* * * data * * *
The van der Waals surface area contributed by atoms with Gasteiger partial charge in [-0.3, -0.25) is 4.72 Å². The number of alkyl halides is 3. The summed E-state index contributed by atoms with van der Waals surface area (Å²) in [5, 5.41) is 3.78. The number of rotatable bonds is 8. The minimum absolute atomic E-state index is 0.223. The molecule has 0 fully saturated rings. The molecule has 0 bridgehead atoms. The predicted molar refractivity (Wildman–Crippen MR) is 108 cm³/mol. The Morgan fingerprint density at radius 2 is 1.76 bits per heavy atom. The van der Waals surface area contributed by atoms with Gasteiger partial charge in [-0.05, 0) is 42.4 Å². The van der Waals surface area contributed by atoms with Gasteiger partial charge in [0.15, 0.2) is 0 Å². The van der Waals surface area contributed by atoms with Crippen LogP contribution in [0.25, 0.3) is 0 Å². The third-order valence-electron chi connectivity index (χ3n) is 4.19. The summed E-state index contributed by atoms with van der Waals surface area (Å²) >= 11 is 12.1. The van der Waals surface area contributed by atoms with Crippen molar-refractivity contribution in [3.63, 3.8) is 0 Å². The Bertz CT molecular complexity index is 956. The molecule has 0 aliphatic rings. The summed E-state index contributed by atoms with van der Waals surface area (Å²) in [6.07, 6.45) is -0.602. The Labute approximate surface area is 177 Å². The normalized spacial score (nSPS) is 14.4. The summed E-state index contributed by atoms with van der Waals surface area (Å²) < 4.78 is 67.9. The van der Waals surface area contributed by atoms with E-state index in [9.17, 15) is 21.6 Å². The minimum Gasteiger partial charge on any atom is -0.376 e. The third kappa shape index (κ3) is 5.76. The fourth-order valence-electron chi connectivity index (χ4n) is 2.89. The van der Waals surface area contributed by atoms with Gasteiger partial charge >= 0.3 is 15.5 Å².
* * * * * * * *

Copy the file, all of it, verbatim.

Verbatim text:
The van der Waals surface area contributed by atoms with Gasteiger partial charge in [-0.3, -0.25) is 4.72 Å². The number of alkyl halides is 3. The summed E-state index contributed by atoms with van der Waals surface area (Å²) in [5, 5.41) is 3.78. The number of rotatable bonds is 8. The minimum absolute atomic E-state index is 0.223. The molecule has 0 fully saturated rings. The molecule has 0 bridgehead atoms. The predicted molar refractivity (Wildman–Crippen MR) is 108 cm³/mol. The Morgan fingerprint density at radius 2 is 1.76 bits per heavy atom. The van der Waals surface area contributed by atoms with Gasteiger partial charge in [-0.05, 0) is 42.4 Å². The van der Waals surface area contributed by atoms with Gasteiger partial charge in [0.15, 0.2) is 0 Å². The van der Waals surface area contributed by atoms with Crippen LogP contribution in [0.25, 0.3) is 0 Å². The third-order valence-electron chi connectivity index (χ3n) is 4.19. The summed E-state index contributed by atoms with van der Waals surface area (Å²) >= 11 is 12.1. The van der Waals surface area contributed by atoms with Crippen molar-refractivity contribution in [3.63, 3.8) is 0 Å². The Bertz CT molecular complexity index is 956. The molecule has 0 aliphatic rings. The summed E-state index contributed by atoms with van der Waals surface area (Å²) in [6.07, 6.45) is -0.602. The Labute approximate surface area is 177 Å². The normalized spacial score (nSPS) is 14.4. The summed E-state index contributed by atoms with van der Waals surface area (Å²) < 4.78 is 67.9. The van der Waals surface area contributed by atoms with E-state index in [9.17, 15) is 21.6 Å². The minimum Gasteiger partial charge on any atom is -0.376 e. The third kappa shape index (κ3) is 5.76. The fourth-order valence-electron chi connectivity index (χ4n) is 2.89. The van der Waals surface area contributed by atoms with Gasteiger partial charge >= 0.3 is 15.5 Å².